Russian Armenians are far from being involved in domestic political life, political analyst Viktor Konoplyev told Tert.am.
Armenians have focused their attention on their narrow national problems and are afraid of raising their problems at a high level, at the State Duma, for example.
Mr Konoplyev, what kind of parliament has been formed as a result of the September 19 parliamentary elections in Russia? Are Armenians represented there?
I have examined the lists of candidates nominated by the participating parties. No Armenian name could be found in the lists of the Homeland party, People’s Freedom Party, Liberal Democratic Party of Russia (LDPR) or the Communist party. Two Armenian candidates were in the lists of the United Russia party, six candidates in the lists of the ‘A Just Russia’ party, one candidate in the Russian United Democratic Party “Yabloko” lists, two in the Party of Pensioners of Russia lists, and three in the Russian Nationalists party lists.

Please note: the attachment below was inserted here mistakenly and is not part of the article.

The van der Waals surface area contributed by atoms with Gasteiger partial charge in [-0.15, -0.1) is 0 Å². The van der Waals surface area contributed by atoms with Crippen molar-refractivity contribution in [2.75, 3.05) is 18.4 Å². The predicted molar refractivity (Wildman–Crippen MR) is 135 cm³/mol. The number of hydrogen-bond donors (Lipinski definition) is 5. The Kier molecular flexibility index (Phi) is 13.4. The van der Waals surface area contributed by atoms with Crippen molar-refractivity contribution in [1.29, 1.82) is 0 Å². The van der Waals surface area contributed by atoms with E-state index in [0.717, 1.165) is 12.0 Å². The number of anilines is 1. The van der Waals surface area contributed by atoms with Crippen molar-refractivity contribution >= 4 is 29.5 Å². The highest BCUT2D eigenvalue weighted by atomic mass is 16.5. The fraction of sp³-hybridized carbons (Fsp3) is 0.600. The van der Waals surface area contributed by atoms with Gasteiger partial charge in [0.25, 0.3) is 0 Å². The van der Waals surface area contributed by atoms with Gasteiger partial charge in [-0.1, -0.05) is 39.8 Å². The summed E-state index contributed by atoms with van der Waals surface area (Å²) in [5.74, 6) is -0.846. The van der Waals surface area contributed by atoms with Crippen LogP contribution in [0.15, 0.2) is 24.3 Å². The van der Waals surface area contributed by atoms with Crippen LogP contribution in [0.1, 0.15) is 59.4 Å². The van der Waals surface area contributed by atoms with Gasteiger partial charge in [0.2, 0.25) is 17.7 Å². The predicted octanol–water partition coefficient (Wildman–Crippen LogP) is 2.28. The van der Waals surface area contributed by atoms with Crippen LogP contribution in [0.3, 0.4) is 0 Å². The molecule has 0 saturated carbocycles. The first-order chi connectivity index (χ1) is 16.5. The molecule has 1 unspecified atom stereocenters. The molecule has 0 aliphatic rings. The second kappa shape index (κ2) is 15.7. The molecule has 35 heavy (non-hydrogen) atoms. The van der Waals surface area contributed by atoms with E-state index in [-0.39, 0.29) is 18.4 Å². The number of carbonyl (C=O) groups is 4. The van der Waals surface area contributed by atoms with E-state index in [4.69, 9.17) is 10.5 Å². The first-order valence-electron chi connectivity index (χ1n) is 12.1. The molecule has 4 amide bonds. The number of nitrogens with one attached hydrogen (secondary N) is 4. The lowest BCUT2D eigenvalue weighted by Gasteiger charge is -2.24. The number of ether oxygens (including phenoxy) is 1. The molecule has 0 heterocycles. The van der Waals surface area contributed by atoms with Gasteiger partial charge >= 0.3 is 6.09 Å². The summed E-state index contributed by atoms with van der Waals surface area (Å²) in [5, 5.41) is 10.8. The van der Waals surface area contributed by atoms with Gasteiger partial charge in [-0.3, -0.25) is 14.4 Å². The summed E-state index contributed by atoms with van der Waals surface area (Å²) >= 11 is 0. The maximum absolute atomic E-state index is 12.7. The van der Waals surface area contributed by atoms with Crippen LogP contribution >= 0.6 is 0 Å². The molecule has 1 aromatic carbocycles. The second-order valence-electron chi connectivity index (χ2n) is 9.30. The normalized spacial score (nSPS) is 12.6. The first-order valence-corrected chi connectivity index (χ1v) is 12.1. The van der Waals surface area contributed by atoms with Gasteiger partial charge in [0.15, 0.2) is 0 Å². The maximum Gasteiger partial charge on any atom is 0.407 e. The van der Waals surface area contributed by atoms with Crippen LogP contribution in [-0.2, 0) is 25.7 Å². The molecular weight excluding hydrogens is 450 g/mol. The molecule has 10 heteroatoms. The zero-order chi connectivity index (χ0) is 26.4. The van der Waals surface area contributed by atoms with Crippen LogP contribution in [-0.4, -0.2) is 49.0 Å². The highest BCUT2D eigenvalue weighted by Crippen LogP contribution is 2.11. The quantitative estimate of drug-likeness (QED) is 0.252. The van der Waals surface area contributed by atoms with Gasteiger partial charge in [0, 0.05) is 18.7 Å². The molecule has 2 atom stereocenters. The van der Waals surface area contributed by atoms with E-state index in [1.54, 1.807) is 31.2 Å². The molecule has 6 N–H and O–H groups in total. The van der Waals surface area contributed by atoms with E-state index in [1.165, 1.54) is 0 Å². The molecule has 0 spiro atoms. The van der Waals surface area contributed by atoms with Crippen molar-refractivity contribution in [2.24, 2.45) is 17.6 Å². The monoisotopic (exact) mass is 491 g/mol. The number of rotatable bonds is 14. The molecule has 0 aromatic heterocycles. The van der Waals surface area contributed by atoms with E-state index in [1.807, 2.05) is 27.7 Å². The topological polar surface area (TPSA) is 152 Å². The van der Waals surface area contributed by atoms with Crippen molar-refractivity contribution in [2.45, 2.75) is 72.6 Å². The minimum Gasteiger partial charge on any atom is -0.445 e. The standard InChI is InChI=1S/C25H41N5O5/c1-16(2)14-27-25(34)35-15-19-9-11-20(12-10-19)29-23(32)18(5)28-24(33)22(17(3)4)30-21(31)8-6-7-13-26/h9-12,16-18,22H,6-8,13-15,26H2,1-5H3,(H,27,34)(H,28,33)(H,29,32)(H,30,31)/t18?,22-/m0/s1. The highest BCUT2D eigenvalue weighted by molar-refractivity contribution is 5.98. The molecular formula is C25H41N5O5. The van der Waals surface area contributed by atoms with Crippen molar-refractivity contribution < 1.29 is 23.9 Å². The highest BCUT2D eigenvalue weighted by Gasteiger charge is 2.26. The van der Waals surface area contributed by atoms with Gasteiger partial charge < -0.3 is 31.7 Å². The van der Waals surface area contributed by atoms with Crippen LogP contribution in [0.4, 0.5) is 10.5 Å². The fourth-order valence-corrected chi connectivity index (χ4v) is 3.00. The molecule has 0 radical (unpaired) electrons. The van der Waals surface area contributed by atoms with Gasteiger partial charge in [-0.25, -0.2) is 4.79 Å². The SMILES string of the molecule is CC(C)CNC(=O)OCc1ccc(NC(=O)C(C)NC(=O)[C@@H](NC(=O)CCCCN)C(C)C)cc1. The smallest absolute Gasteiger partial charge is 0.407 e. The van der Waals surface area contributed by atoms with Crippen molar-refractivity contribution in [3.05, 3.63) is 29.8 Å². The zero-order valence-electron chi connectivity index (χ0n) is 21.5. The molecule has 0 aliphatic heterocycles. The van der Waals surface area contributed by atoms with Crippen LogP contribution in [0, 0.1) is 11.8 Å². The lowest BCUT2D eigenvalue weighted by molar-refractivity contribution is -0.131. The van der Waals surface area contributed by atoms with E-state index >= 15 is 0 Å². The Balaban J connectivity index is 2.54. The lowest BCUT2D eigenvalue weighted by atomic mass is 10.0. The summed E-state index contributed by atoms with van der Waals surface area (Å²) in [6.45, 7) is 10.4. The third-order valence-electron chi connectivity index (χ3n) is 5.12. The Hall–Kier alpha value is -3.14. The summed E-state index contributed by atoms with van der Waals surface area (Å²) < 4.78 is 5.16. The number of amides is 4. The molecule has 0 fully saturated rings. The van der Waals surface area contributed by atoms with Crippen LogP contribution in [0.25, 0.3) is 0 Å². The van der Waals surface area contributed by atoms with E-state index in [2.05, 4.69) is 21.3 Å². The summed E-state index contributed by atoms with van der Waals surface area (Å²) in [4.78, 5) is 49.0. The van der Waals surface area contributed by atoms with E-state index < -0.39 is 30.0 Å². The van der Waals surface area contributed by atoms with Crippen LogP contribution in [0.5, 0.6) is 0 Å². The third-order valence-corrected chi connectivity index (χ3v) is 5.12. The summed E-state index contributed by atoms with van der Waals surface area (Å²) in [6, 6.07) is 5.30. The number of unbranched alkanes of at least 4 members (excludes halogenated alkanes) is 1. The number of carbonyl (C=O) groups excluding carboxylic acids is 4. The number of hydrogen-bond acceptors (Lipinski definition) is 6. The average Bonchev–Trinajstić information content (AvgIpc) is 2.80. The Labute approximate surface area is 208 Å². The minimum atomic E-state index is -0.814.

Four of the parties got into the State Duma: United Russia, Communist party, LDPR led by Vladimir Zhirinovsky, and A Just Russia. The Homeland and the Political Platform parties have one representative each as well. At best, eight Armenians can get into Russia’s State Duma. The exact figure can hardly be cited because the parties have not yet released their lists.
The problem is that Russian Armenians, who have hundreds of organizations are withdrawing from Russia’s domestic politics. They have thus focused their attention on their national problems and are afraid of raising their problems at a high level, at the State Duma, for example.